Toronto police think this “preppy” bank robber is just “down on his luck” and you’ll never guess his race

At a press conference on Tuesday, Toronto police announced they were searching for a robber politely dubbed the “Lunchtime Bandit” for his tendency to show up to banks promptly at 1 p.m. The Lunchtime Bandit has robbed five banks since late November. At four out of five of the banks he victimized, he slipped bank tellers “well-written” notes with “proper grammar” demanding cash and claiming he had a gun, which apparently led the police to call him a “preppy” bank robber just “down on his luck.” So, surely you can guess his race, at this point. Yup, he’s white.

“Maybe he has never been in trouble before,” Toronto Staff Inspector Mike Earl said at a news conference Tuesday. “Maybe he is an educated individual that is down and out and this is his only hope to get some type of money.” Earl additionally described the Lunchtime Bandit as “clean-cut” and spoke of him in unsettlingly sympathetic terms. Earlier this year, Toronto police certainly did not sympathize with a man who also robbed a string of banks and was neither “clean-cut” nor white.

The Toronto Police’s portrayal of the “preppy” white robber reflects a common phenomenon of white privilege in law enforcement. White offenders, as demonstrated by this case, tend to receive lighter treatment — from shorter sentences to more sympathetic portrayals in the media — and are less likely to be targeted in the first place, as they don’t fit the stereotypical, racist model of what society has conditioned us to believe criminals looks like (read: anyone with darker skin).

Canadian police have far fewer cases of recorded instances of racially charged police brutality, but in America, there is a very clear double standard in how individuals are treated and portrayed by police and media based on race in both countries. This double standard is only magnified by Canadian law enforcement’s sympathy for a well-dressed, educated, “preppy” white robber. Racial discrimination knows no borders.

First and foremost, in the policing of drug crimes, officers disproportionately search low-income communities of color, which certainly explains why arrests and harsh sentences (often substantially longer than those faced by wealthy white drug offenders) tend to disproportionately affect poor men of color.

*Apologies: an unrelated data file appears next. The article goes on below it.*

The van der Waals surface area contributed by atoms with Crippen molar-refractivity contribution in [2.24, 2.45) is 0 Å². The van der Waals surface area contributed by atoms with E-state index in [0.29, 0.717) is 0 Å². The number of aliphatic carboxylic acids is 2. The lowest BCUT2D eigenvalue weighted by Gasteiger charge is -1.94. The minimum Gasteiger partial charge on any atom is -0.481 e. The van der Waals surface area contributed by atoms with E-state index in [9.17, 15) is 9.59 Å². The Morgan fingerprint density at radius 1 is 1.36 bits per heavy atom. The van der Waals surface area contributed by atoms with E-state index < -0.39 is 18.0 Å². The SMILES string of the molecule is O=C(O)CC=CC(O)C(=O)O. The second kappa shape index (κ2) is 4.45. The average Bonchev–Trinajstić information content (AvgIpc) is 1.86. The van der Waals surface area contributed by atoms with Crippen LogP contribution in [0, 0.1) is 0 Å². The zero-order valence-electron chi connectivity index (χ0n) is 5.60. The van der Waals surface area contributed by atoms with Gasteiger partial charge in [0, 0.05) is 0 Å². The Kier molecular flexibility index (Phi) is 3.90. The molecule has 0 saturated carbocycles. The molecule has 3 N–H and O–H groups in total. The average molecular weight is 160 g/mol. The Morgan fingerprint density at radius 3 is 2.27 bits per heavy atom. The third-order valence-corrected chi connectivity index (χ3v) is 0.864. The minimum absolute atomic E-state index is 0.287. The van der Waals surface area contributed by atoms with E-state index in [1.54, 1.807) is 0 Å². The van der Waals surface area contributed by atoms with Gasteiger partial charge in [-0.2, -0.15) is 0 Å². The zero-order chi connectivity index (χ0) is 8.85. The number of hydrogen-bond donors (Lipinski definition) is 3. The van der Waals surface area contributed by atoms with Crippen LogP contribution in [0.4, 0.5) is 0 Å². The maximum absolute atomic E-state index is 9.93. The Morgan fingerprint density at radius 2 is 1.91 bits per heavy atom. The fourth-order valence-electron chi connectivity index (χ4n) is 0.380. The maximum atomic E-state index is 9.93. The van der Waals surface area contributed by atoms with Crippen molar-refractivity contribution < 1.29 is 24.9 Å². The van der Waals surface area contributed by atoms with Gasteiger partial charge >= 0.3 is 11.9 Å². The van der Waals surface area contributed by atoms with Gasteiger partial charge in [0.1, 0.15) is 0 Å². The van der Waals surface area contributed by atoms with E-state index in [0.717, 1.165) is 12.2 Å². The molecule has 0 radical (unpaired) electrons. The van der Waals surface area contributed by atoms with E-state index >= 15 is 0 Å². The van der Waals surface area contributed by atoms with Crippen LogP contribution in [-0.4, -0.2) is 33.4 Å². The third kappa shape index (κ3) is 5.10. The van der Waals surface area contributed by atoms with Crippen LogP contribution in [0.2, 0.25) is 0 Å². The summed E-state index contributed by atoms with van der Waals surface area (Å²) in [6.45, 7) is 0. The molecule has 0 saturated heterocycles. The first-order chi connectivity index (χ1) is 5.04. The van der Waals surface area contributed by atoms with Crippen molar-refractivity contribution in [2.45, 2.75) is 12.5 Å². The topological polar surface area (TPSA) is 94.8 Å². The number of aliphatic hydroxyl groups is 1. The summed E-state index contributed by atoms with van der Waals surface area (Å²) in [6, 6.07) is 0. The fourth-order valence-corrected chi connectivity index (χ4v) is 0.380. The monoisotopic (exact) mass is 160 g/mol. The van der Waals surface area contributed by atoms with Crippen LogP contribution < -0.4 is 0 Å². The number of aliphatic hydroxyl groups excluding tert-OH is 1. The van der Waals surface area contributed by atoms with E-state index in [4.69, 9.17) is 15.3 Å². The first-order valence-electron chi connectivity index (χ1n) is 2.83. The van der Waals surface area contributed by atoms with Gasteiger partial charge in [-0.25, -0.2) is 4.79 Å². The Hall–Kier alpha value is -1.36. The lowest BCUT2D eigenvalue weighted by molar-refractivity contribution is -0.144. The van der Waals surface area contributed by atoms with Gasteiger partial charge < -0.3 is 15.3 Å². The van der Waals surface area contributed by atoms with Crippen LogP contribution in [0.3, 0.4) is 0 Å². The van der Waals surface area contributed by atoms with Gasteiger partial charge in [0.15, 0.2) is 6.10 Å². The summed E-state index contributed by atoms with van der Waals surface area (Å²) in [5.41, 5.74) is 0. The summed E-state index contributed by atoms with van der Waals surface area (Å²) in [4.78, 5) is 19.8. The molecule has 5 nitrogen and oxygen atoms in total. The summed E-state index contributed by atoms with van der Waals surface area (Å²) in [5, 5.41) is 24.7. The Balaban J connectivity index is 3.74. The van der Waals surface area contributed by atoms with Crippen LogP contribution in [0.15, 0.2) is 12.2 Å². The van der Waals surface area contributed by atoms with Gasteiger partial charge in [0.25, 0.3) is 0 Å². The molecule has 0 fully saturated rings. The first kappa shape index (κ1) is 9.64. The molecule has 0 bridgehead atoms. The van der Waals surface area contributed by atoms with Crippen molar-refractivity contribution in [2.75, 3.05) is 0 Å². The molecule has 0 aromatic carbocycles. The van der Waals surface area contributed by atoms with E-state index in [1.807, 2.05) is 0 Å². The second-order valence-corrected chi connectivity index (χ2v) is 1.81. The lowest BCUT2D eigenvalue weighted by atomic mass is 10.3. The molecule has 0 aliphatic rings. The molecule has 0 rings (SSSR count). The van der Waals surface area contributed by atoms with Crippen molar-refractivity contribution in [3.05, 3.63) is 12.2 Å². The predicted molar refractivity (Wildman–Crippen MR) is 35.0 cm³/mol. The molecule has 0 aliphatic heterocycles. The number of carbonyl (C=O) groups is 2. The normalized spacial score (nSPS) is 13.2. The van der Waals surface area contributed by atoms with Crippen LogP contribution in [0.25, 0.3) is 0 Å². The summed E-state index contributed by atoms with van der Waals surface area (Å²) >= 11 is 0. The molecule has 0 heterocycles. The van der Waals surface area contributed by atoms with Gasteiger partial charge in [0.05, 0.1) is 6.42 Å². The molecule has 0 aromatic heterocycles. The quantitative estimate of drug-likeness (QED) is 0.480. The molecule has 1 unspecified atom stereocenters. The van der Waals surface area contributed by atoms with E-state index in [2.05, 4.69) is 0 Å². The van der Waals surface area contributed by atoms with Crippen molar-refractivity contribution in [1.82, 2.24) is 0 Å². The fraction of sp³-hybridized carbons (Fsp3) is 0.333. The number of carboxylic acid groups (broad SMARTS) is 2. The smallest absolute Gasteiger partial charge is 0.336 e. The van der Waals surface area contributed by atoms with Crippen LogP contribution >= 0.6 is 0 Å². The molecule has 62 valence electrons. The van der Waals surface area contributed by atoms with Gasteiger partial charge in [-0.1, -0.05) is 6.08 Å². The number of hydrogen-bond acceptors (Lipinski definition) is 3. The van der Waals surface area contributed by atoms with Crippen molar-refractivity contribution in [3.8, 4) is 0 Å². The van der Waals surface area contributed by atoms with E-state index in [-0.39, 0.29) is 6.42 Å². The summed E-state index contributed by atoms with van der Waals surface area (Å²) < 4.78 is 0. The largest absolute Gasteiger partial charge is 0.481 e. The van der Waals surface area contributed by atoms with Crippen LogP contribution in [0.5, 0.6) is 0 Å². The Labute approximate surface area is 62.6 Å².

One 2015 study by Media Matters further exposes how the media disproportionately emphasizes crime by people of color, conditioning society to believe criminals are people of color and be more dismissive of white criminals, as the Toronto police were. According to the study’s findings, the suspects in major broadcast news stations’ coverage of murders between Aug. 18 and Dec. 31, 2014 were 74 percent African-American, 84 percent African-American in coverage of thefts, and 73 percent African-American in coverage of assaults, despite how African-American suspects were arrested in just 54 percent of murders, 55 percent of thefts, and 49 percent of assaults.

The above tweet additionally shows how the media never cedes an opportunity to nail the criminal image to people of color, not only through the words used to describe suspects, but also the pictures that represent them. In the above tweet, white suspects have the privilege of prestigious university photos of them being shared by media, while black suspects’ mugshots are shared, offering very one-dimensional representation that serves to reinforce stigma and societal perceptions of criminals as people of color. Brock Turner’s mugshots were not released to the public for months, and Turner was popularly referred to as the “Stanford swimmer” rather than the “Stanford rapist,” which many understood as the result of white privilege.

In 2015, Sarah Furay, a white female teenager who sold Ecstasy, cocaine, marijuana, methamphetamine, and LSD in Texas, left jail on $39,000 bail and was dubbed “photogenic” and “adorable” by media, while police in Waller County, Texas highly publicized the small amount of marijuana in Sandra Bland’s body after she was found dead in her jail cell. Bland, an African-American woman, was pulled over for a routine traffic stop and attacked and arrested by a police officer for her reluctance to get out of her car. Publicizing the small amount of marijuana in her system was a transparent attempt by law enforcement to offer the media an attack on her character and tarnish public opinion of her.

Sure, it could be argued that maybe Toronto police are just sympathetic of people they perceive as “down on their luck.” But if that’s really the case, find me one example of a black man in a hoodie who’s successfully robbed five banks portrayed as anything but a threatening criminal. Given the police’s emphasis on the robber’s groomed looks and apparent level of education, it seems more likely they’re giving him a pass because he doesn’t seem “dangerous” (read: isn’t a minority and doesn’t come across as “street”). At the end of the day, this really just appears to be a classic case of law enforcement and media offering preferential treatment to wealthy white people.